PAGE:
Intubation Attempts Increase the Risk for Severe Intraventricular Hemorrhage in Preterm Infants—A Retrospective Cohort Study

    loading  Checking for direct PDF access through Ovid

Abstract

Objective

To evaluate whether neonates exposed to multiple intubation attempts within the first 4 days after birth have an increased incidence of intraventricular hemorrhage (IVH).

Study design

This is a retrospective cohort study of infants intubated during the first 4 days after birth. Infants had birth weights (BWs) less than 1500 g and were admitted to the neonatal intensive care unit (NICU) at the University of California, San Diego, between January 1, 2005, and July 30, 2009. A subgroup analysis was done for infants with BW less than 750 g.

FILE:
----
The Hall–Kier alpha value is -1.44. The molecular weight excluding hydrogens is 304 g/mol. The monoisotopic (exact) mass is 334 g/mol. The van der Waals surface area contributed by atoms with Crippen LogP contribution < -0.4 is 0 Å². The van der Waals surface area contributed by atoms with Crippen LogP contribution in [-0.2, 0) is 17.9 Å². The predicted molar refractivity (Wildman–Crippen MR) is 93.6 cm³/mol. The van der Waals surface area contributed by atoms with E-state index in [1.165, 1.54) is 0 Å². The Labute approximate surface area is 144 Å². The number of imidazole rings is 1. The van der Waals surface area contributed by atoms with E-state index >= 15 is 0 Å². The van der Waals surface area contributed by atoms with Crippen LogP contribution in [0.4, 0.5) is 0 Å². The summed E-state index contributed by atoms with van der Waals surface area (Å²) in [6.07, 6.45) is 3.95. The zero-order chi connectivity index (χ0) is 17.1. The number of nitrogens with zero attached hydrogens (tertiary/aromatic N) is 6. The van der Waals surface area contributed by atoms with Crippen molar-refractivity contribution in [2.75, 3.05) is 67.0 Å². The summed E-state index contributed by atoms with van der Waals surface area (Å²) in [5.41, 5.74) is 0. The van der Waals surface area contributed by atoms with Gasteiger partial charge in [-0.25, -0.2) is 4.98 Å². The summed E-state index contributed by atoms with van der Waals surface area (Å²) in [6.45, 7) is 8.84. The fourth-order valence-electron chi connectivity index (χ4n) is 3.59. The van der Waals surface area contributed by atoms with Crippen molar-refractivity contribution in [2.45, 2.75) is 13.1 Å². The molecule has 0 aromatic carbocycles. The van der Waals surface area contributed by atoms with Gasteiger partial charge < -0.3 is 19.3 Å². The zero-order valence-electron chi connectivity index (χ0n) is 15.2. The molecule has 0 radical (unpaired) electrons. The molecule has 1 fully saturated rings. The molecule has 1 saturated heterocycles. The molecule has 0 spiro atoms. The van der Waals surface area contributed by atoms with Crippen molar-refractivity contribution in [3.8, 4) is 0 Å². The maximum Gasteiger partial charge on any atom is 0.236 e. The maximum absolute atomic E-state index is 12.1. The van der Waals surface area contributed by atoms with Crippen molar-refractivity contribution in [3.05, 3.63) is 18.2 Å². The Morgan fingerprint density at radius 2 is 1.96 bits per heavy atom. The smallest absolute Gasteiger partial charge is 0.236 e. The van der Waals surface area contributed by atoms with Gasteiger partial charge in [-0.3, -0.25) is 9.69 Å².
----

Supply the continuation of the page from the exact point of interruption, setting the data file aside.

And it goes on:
Results

A total of 308 infants with BW <1500 g, including 102 with a BW <750 g, were intubated within the first 4 days of life. The number of intubation attempts was significantly greater in infants with a BW <750 g who had severe IVH compared with those with mild or no IVH (OR 1.395, 95% CI 1.090-1.786, P = .008). For infants with BW <1500 g, the number of intubation attempts in the delivery room was significantly greater for infants with severe IVH (OR 1.317, 95% CI 1.052-1.649, P = .016).

Conclusion

Increased intubation attempts were associated with increased incidence of severe IVH in infants with BW less than 750 g and in infants less than 1500 g who were intubated only in the delivery room. Prospective studies are needed to further evaluate the relationship between intubation attempts and severe IVH.

Related Topics

    loading  Loading Related Articles